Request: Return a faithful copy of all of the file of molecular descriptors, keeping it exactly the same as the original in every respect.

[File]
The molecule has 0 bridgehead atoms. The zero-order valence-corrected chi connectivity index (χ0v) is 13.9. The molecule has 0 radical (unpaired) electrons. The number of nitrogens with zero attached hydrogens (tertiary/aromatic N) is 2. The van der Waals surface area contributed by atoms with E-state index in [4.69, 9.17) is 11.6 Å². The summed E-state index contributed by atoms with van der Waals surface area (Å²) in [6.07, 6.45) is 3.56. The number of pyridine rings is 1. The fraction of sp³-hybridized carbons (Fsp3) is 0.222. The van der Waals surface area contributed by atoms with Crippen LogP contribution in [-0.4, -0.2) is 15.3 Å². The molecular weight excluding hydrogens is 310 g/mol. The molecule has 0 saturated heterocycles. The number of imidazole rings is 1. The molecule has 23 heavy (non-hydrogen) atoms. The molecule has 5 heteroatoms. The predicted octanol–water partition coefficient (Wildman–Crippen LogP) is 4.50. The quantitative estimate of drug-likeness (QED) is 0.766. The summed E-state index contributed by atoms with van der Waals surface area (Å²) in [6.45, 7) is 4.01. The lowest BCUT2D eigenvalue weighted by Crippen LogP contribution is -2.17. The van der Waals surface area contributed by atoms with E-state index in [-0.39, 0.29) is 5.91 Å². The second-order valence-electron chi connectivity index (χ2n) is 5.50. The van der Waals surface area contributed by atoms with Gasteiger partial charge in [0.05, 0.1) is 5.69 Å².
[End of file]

The molecule has 0 bridgehead atoms. The zero-order valence-corrected chi connectivity index (χ0v) is 13.9. The molecule has 0 radical (unpaired) electrons. The number of nitrogens with zero attached hydrogens (tertiary/aromatic N) is 2. The van der Waals surface area contributed by atoms with E-state index in [4.69, 9.17) is 11.6 Å². The summed E-state index contributed by atoms with van der Waals surface area (Å²) in [6.07, 6.45) is 3.56. The number of pyridine rings is 1. The fraction of sp³-hybridized carbons (Fsp3) is 0.222. The van der Waals surface area contributed by atoms with Crippen LogP contribution in [-0.4, -0.2) is 15.3 Å². The molecular weight excluding hydrogens is 310 g/mol. The molecule has 0 saturated heterocycles. The number of imidazole rings is 1. The molecule has 23 heavy (non-hydrogen) atoms. The molecule has 5 heteroatoms. The predicted octanol–water partition coefficient (Wildman–Crippen LogP) is 4.50. The quantitative estimate of drug-likeness (QED) is 0.766. The summed E-state index contributed by atoms with van der Waals surface area (Å²) in [6.45, 7) is 4.01. The lowest BCUT2D eigenvalue weighted by Crippen LogP contribution is -2.17. The van der Waals surface area contributed by atoms with E-state index in [-0.39, 0.29) is 5.91 Å². The second-order valence-electron chi connectivity index (χ2n) is 5.50. The van der Waals surface area contributed by atoms with Gasteiger partial charge in [0.05, 0.1) is 5.69 Å².